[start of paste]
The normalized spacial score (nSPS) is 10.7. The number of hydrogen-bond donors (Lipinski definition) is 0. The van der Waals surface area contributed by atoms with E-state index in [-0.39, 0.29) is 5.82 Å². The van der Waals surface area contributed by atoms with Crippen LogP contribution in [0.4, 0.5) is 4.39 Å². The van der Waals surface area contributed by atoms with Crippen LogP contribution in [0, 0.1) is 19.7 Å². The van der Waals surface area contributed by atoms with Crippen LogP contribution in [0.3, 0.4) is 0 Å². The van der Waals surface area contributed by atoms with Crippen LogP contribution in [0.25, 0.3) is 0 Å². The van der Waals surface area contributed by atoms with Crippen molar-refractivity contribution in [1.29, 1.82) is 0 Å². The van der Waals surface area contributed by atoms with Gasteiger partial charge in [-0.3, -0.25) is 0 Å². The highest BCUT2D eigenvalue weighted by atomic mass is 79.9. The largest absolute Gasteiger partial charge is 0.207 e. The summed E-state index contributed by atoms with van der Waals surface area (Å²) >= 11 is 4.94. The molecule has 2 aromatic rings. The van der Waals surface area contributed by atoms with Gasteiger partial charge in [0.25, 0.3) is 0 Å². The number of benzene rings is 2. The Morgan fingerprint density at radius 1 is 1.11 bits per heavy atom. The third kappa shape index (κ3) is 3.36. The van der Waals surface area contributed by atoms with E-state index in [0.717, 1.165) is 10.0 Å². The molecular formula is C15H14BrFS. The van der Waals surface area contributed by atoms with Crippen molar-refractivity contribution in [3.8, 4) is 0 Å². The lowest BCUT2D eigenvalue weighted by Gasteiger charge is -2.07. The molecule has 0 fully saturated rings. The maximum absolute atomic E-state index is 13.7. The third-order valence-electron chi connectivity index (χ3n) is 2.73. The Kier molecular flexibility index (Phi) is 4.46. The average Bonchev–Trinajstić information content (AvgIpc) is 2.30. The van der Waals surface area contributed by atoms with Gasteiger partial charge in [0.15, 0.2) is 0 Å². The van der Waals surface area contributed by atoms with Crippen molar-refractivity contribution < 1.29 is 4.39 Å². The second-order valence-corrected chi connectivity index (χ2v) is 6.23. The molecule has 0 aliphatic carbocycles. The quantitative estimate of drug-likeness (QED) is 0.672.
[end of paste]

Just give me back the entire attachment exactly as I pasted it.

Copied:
The normalized spacial score (nSPS) is 10.7. The number of hydrogen-bond donors (Lipinski definition) is 0. The van der Waals surface area contributed by atoms with E-state index in [-0.39, 0.29) is 5.82 Å². The van der Waals surface area contributed by atoms with Crippen LogP contribution in [0.4, 0.5) is 4.39 Å². The van der Waals surface area contributed by atoms with Crippen LogP contribution in [0, 0.1) is 19.7 Å². The van der Waals surface area contributed by atoms with Crippen LogP contribution in [0.3, 0.4) is 0 Å². The van der Waals surface area contributed by atoms with Crippen LogP contribution in [0.25, 0.3) is 0 Å². The van der Waals surface area contributed by atoms with Crippen molar-refractivity contribution in [1.29, 1.82) is 0 Å². The van der Waals surface area contributed by atoms with Gasteiger partial charge in [-0.3, -0.25) is 0 Å². The highest BCUT2D eigenvalue weighted by atomic mass is 79.9. The largest absolute Gasteiger partial charge is 0.207 e. The summed E-state index contributed by atoms with van der Waals surface area (Å²) >= 11 is 4.94. The molecule has 2 aromatic rings. The van der Waals surface area contributed by atoms with Gasteiger partial charge in [0.25, 0.3) is 0 Å². The number of benzene rings is 2. The Morgan fingerprint density at radius 1 is 1.11 bits per heavy atom. The third kappa shape index (κ3) is 3.36. The van der Waals surface area contributed by atoms with E-state index in [0.717, 1.165) is 10.0 Å². The molecular formula is C15H14BrFS. The van der Waals surface area contributed by atoms with Crippen molar-refractivity contribution in [3.8, 4) is 0 Å². The lowest BCUT2D eigenvalue weighted by Gasteiger charge is -2.07. The molecule has 0 fully saturated rings. The maximum absolute atomic E-state index is 13.7. The third-order valence-electron chi connectivity index (χ3n) is 2.73. The Kier molecular flexibility index (Phi) is 4.46. The average Bonchev–Trinajstić information content (AvgIpc) is 2.30. The van der Waals surface area contributed by atoms with Gasteiger partial charge in [0.15, 0.2) is 0 Å². The van der Waals surface area contributed by atoms with Crippen molar-refractivity contribution < 1.29 is 4.39 Å². The second-order valence-corrected chi connectivity index (χ2v) is 6.23. The molecule has 0 aliphatic carbocycles. The quantitative estimate of drug-likeness (QED) is 0.672.